There are now an immense number of books about NLP available by a variety of different authors. I am sure that many of them are very good but I am simply not familiar with most of them. The list below contains mostly the standard classics, written by members of the original group of developers of NLP. There are a number of other good lists of NLP on the web now, much more extensive than this one.
(For one somewhat more extensive list of books, along with some reviews, check the web site maintained by Stever Robbins. Another good list is at Merle's World.)
The first and most basic of the NLP books is The Structure of Magic, vol. 1 (Meta Press, 1975), which most people also find the most unreadable of all the NLP books. It's probably not the place to start (except for those with a knowledge of transformational grammar) but anyone with a serious interest in NLP should eventually go through it carefully. It describes the "meta-model" patterns for asking clients questions. The Structure of Magic, vol. 2 (1976) discusses various aspects of non-verbal communication and is no longer very popular reading. Some things in it are certainly dated. However Robert Dilts considers it one of the most important NLP books.
Patterns in the Hypnotic Techniques of Milton Erickson, vol. 1 & 2 (Meta Press, 1975, 1977) is the original Bandler-Grinder study of Milton Erickson. It is written in a fairly dry attempt at a scholarly style. The book is still essential reading (IMHO) for anyone with a serious interest in hypnosis.
NEURO-LINGUISTIC PROGRAMMING, vol. 1 by Dilts, Grinder, Bandler, DeLozier, and Cameron-Bandler (Meta Publications, 1979) represents the systems-theory side of NLP. This book is less popular than many others, but contains some fundamental ideas. (There has never been a volume 2.)
Steve and Connirae Andreas took tapes of some of the Bandler-Grinder seminars and edited them into three books called FROGS INTO PRINCES (Real People Press, 1979), Trance-Formations (1981), and Reframing (1982). These books have the excitement of the early Bandler-Grinder seminars as well as many of the faults. They represent things Bandler and Grinder said while standing in front of an appreciative seminar audience. They are full of dramatic anecdotes about Bandler and Grinder's work with various clients, along with a somewhat unsystematic but engrossing presentation of the basic ideas and techniques. They were given new age covers and published by Real People Press in Utah, and have sold large numbers of copies in mainstream bookstores across the country. Much more recently, the Andreases have edited two more books with the same format which present the NLP "submodality" techniques: Using your Brain -- for a Change (1985) by Bandler, and Change Your Mind and Keep the Change (1987) by Steve and Connirae Andreas themselves.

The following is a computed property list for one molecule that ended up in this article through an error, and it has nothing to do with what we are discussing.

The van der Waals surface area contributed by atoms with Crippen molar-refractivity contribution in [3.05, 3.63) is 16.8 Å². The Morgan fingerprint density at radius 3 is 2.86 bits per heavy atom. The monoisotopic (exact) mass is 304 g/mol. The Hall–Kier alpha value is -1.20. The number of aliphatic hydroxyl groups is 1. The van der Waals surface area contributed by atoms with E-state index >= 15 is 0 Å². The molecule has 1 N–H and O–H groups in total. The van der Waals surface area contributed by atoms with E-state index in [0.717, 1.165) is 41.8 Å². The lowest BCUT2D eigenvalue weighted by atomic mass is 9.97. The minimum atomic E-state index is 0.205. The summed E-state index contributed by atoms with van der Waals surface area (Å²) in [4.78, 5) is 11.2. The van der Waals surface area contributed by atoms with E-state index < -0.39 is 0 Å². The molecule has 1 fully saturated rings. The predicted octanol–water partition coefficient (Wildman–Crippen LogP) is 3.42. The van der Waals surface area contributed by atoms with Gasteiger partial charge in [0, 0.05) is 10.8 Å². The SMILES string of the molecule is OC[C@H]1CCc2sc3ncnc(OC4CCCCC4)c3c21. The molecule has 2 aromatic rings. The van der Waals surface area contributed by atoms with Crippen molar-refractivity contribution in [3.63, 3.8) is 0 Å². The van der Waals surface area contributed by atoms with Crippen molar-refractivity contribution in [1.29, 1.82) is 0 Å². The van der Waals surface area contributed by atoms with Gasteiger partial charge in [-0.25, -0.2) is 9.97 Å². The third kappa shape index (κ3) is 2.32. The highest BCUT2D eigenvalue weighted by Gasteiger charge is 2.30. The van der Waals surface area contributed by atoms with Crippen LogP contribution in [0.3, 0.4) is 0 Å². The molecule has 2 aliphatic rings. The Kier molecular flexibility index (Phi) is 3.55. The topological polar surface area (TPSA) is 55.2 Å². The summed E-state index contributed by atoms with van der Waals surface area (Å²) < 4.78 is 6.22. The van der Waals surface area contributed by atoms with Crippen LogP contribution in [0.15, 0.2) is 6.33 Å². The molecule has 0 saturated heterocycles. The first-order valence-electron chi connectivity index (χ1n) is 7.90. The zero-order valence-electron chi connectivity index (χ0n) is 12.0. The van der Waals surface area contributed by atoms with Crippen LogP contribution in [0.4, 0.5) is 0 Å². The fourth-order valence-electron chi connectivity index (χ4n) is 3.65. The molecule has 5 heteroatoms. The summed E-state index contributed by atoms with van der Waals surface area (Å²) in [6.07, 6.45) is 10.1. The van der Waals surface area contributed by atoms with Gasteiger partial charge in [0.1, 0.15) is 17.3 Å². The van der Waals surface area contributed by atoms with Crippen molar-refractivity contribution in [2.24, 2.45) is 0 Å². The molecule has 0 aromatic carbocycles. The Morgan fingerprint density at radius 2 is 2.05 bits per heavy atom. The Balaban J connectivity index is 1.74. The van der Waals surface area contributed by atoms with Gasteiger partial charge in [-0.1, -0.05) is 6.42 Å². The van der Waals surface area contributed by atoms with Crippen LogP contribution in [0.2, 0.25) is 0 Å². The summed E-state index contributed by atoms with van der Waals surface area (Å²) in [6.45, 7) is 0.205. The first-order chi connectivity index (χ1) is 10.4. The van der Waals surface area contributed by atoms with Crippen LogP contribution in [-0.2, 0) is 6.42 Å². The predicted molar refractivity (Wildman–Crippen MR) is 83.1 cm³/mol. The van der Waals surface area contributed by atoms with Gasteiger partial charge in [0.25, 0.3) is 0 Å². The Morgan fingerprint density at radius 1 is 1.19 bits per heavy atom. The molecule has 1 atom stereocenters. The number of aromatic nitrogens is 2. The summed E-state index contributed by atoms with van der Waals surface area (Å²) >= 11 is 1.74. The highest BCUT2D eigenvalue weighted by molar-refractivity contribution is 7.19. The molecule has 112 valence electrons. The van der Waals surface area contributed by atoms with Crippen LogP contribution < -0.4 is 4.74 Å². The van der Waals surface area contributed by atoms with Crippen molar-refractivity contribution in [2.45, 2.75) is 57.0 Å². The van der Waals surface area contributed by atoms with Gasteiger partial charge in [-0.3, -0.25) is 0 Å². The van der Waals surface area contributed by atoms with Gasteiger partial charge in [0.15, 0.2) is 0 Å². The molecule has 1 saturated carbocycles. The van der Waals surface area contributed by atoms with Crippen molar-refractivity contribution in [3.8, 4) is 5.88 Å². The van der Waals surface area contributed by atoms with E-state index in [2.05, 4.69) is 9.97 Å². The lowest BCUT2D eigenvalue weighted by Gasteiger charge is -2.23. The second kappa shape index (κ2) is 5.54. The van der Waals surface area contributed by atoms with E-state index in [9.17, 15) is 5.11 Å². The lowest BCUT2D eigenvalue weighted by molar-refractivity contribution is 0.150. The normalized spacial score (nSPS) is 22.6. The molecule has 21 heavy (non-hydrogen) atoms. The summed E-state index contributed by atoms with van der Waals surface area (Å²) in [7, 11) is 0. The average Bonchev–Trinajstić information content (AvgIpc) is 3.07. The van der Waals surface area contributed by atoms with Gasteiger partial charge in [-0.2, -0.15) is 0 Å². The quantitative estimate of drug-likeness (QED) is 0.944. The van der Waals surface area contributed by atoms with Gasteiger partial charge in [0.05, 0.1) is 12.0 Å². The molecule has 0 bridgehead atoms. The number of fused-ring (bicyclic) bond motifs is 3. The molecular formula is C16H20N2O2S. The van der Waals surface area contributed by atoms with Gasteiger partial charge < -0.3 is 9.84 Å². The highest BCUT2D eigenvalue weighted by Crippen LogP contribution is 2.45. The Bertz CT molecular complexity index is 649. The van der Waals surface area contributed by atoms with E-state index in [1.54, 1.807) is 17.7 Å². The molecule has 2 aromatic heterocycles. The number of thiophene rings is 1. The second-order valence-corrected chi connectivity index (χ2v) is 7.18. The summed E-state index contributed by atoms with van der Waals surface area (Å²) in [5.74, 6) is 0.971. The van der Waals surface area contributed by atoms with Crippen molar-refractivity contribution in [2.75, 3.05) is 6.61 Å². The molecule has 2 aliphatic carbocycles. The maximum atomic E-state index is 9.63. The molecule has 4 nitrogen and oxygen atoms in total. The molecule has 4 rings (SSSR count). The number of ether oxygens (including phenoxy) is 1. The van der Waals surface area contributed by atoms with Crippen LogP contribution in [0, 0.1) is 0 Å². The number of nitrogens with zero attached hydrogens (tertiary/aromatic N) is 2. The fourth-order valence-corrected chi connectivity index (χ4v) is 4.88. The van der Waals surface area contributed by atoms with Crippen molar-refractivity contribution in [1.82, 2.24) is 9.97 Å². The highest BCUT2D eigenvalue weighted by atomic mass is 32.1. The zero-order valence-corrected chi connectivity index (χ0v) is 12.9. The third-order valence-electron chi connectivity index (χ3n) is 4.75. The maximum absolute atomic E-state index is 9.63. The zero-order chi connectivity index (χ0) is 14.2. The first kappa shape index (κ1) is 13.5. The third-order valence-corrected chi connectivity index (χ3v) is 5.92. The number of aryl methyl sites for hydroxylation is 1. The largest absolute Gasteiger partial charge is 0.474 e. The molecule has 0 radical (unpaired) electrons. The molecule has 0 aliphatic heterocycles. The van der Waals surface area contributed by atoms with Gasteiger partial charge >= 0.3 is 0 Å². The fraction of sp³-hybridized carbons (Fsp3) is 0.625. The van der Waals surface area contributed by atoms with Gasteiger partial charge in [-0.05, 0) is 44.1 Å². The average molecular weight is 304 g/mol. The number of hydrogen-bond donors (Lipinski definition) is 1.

Heart of the Mind by Connirae and Steve Anreas (Real People Press, 1989) is probably the best place to start for someone wanting to learn what NLP is today.
Introducing Neuro-Linguistic Programming by Joseph C'Connor and John Seymour (Mandala [Harper-Collins], 1990) is a very good systematic introduction to NLP. It is much better organized and more complete than those books which are transcripts of seminars. Unfortunately, it also lacks the dramatic appeal of those books. It is intended for serious students.
Practical Magic by Steve Lankton. This is one of the earliest NLP books. It describes the oldest NLP techniques (pre-submodalities) and relates them to techniques used in other, more traditional forms of therapy.
Beliefs --- Pathways to Health & Well Being, by Robert Dilts, Tim Hallbom & Suzi Smith [Metamorphous Press, 1990] is a good general introduction to the main NLP ideas and is of special interest of those interested in applications of NLP to health.
The Core Transformation by Connirae Andreas. This came out in January, 1994. Connirae Andreas & NLP Comprehensive are extremely enthusiastic about it and are doing their best to promote it to the "mainstream audience" --- which I guess means to therapists with no NLP background. I am told that "It puts heart into NLP." (A frequent complain about NLP is that it's too mechanical, although as a student of Leslie Cameron Bandler I certainly never believed that.)
Time for a Change. This is Richard Bandler's latest book. It is more about attitude than technique and I guess should be classed as an "inspirational" book, although some will think that a strange term to apply to anything by Bandler! I think there are a lot of good things in it, but I don't think it's a good place to look to find out what NLP is.
The source I use for NLP books and tapes is NLP Comprehensive, 12567 W. Cedar Dr #102, Lakewood, CO 80228 (800) 233-1657. This was founded by Steve and Connirae Andreas and I have found them to be fast and reliable. They publish a glossy catalog of books and videotapes which is available for the asking. Just looking through this catalog will give some idea of what NLP is about.
There are many other NLP Centers around the country and I'm sure that many of them have a lot to offer. (See the file NLP Training Centers in my archive.) NLP Comprehensive happens to be the one I'm familiar with.